Sign that says Addiction

Issues with Addiction Advocacy in the Autistic Community3 min read

Addiction is a debil­i­tating and poten­tially life threat­ening psy­chi­atric con­di­tion. It comes in many forms, from nico­tine addic­tion, to heroin, then ranging through less talked-about addic­tions such as gam­bling.

Addiction destroys the lives of suf­ferers and causes immense suf­fering to those around them. While there has been a gen­er­ally upward trend in accep­tance of mental health con­di­tions (including addic­tion), there is still one demo­graphic over­looked by pro­fes­sionals and the public alike.

That demo­graphic is autistic addicts.

Professionals seem to ignore the exis­tence of autistic addicts, appar­ently adhering to the idea that autistic people do not suffer from addic­tion, that they are some how immune to it. There is a per­va­sive idea based off of stereo­types that autistic people love rules, and there­fore would never do some­thing so anar­chic as to become an addict.

Even when I myself was diag­nosed with a sub­stance misuse dis­order, my bla­tant autistic traits were over­looked, and I was treated like a neu­rotyp­ical suf­fering from addic­tion.

The public is full of people with fixed (and often extreme) ide­o­log­ical opin­ions on the matter, making addic­tion a very sen­si­tive topic to speak or write about. This is per­haps per­pet­u­ated by the idea that some have that they them­selves are immune to addic­tion. This ignores a very painful truth: addic­tion knows no bound­aries, and it can come for anyone, regard­less of neu­ro­log­ical status.

For this reason, it is impor­tant that we open up the dia­logue about autistic people expe­ri­encing addic­tion. We live in a world where autis­tics already have sig­nif­i­cantly lower life expectan­cies than their neu­rotyp­ical peers, with markedly higher sui­cide rates. These issues are only ampli­fied by addic­tion.

So why is it so dif­fi­cult to get this con­ver­sa­tion going?

As men­tioned before, people have strong ide­o­log­ical opin­ions, that are often pre-conceived without any first hand expe­ri­ence of what addic­tion is or does to a person. These opin­ions are often formed from media reports that paint addicts as a blight on society, some­thing to be erad­i­cated. These people of course never even stop to con­sider autistic addicts, as they are often too busy infan­tilizing us, seeing us as too child­like to expe­ri­ence addic­tion.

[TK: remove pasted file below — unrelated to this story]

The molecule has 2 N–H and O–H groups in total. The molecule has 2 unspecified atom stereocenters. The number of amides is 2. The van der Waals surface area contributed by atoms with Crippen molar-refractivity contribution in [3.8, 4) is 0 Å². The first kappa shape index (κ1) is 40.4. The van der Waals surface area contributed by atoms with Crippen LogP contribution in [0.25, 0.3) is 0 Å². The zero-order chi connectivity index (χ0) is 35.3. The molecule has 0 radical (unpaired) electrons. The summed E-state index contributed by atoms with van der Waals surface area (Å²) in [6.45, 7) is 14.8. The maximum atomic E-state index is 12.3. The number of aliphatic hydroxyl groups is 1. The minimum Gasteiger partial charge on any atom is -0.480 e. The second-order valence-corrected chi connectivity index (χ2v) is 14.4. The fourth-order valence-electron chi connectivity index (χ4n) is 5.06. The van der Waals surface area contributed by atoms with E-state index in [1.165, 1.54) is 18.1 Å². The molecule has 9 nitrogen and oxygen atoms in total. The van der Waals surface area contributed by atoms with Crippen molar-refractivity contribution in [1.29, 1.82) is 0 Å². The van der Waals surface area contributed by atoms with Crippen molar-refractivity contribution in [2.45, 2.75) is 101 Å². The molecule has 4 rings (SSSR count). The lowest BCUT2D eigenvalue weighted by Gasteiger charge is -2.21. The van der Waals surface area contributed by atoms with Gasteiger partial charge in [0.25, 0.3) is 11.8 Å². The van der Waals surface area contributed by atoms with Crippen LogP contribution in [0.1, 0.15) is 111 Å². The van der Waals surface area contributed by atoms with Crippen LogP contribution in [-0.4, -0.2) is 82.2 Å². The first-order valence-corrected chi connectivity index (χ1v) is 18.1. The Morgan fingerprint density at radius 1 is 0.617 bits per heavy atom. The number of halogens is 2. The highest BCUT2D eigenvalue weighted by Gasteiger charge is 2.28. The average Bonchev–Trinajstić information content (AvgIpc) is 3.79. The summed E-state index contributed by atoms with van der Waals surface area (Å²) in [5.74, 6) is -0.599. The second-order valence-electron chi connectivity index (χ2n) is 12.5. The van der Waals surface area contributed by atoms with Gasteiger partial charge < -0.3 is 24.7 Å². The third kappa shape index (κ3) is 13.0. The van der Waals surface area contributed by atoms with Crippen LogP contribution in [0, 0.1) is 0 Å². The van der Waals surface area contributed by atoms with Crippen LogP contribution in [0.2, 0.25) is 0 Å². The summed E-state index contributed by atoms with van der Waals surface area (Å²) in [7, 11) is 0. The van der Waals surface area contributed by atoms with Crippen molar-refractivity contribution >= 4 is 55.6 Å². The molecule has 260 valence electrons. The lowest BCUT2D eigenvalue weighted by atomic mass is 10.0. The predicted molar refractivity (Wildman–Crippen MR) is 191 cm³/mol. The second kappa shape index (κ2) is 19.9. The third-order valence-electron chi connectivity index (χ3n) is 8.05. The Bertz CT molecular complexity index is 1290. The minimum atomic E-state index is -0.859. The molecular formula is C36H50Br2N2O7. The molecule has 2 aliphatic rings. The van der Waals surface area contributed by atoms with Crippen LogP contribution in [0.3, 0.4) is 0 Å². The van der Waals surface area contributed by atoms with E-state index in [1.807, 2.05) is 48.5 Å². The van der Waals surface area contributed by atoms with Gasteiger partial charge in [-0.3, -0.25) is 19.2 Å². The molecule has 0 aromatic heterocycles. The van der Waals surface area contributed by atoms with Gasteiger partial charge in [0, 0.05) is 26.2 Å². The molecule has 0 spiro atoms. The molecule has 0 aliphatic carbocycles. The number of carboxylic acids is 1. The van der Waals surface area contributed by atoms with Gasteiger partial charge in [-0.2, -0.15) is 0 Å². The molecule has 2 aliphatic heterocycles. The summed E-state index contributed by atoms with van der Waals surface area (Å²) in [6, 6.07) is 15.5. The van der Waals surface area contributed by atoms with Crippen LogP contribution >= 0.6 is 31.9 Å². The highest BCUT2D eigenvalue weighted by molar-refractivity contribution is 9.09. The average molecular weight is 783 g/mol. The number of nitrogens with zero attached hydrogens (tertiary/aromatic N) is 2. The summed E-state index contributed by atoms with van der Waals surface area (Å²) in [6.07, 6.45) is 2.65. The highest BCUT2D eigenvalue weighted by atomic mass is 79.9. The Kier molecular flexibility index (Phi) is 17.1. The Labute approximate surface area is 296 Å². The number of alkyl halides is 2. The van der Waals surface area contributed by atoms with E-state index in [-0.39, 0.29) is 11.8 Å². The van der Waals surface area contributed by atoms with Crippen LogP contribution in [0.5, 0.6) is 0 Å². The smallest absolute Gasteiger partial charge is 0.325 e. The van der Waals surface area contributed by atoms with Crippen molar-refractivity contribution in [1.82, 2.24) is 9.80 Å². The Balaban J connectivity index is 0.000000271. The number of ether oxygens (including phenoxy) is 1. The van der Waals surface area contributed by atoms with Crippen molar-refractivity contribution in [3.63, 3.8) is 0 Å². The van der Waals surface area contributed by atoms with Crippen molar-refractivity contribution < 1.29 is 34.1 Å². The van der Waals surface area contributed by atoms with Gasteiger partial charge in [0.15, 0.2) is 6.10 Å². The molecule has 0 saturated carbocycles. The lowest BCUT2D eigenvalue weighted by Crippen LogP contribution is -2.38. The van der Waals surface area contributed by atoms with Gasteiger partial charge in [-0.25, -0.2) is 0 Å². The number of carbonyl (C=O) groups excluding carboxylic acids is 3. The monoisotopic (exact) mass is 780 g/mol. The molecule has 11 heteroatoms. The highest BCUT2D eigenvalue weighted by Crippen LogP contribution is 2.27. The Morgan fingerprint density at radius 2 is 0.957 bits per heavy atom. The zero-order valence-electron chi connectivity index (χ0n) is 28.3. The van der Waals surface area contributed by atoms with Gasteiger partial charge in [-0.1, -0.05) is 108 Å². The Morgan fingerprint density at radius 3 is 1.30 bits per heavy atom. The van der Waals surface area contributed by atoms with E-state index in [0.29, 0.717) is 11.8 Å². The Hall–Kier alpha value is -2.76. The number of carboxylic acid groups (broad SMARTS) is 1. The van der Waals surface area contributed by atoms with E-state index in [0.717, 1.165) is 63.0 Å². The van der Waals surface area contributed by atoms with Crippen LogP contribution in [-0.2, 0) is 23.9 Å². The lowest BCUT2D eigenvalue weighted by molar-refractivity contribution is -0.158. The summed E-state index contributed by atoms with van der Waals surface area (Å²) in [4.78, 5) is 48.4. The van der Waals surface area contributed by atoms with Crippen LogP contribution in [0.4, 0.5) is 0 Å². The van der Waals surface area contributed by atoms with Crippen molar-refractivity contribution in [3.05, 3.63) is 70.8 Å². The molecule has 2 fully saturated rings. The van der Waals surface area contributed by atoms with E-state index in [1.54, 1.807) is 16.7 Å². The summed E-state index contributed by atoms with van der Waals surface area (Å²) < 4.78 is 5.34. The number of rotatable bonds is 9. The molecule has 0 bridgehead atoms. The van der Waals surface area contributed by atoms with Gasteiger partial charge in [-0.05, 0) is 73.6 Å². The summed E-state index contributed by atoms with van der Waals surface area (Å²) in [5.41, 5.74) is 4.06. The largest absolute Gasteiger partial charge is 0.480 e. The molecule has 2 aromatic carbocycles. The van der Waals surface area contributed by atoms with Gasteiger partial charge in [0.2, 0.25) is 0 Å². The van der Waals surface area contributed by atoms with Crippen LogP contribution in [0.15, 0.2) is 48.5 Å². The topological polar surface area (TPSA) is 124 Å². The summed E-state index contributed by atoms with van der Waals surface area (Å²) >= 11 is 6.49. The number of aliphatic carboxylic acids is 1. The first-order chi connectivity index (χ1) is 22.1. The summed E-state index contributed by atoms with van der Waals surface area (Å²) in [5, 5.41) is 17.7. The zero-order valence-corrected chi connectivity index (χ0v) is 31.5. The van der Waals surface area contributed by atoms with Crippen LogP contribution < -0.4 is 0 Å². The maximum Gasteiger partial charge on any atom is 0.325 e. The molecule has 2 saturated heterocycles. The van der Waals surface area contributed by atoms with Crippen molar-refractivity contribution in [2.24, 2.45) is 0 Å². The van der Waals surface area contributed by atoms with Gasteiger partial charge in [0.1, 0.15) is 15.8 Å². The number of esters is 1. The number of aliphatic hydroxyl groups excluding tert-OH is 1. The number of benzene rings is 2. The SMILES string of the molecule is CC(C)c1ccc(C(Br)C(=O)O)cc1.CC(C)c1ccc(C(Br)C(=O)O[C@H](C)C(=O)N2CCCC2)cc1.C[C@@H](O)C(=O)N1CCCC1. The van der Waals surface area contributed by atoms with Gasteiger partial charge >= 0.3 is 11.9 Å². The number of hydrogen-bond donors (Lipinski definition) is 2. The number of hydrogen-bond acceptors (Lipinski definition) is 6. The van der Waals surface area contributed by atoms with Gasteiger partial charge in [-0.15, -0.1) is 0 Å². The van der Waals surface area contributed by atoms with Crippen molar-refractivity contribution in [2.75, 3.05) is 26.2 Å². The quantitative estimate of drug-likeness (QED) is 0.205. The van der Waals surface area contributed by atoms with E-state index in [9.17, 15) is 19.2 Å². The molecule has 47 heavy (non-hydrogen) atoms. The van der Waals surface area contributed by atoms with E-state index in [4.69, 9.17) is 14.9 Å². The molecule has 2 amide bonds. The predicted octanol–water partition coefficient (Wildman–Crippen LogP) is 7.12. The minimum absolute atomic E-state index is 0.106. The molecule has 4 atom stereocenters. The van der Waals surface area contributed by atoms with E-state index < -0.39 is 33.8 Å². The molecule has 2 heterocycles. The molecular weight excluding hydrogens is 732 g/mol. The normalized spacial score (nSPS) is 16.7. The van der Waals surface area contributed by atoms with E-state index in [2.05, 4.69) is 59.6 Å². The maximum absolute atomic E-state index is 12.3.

Others have had neg­a­tive expe­ri­ences at the hands of friends or loved ones. Addicts often lead chaotic lives that can harm the people around them. These neg­a­tive expe­ri­ences feed directly into the pre-conceived ideas men­tioned above. It can take years of work with pro­fes­sionals to work through the harm caused by addic­tion, and one of the most common reac­tions to that harm is anger.

A third point to this is that addic­tion can be a very dis­tressing topic to talk about. Discussions of addic­tion almost always include dis­cus­sion of exten­sive trauma and other com­plex psy­chi­atric con­di­tions. These topics can be very trig­gering, and many must avoid these topics for their own well­being.

Simply put, we need to find ways to over­come these bar­riers and start the con­ver­sa­tion on how we can best sup­port autistic addicts. Autistic addicts are a very real group of people who have expe­ri­enced not only a great deal of suf­fering, but exclu­sion from the sys­tems set up to sup­port them in their recovery.

We autis­tics deserve to be included in the con­ver­sa­tion on how best to help people expe­ri­encing addic­tion. If not for our­selves, then for the autis­tics who come after us.

Service user involve­ment is vital in this topic. We must listen to the voices of lived expe­ri­ence. By changing the way that autism and addic­tion are viewed, we can open up a useful dia­logue and create real change. We espe­cially need aca­d­e­mics and pro­fes­sionals to study the nature of addic­tion in autis­tics and to listen to autistic voices.

The world of addic­tion treat­ment is not made with autistic people in mind. It is time we show them that we are here.

David Gray-Hammond
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  1. I think we need more research on how to sup­port autistic people strug­gling with addic­tion, focusing on autistic voices. And then we need to make changes to sup­port people going through this.

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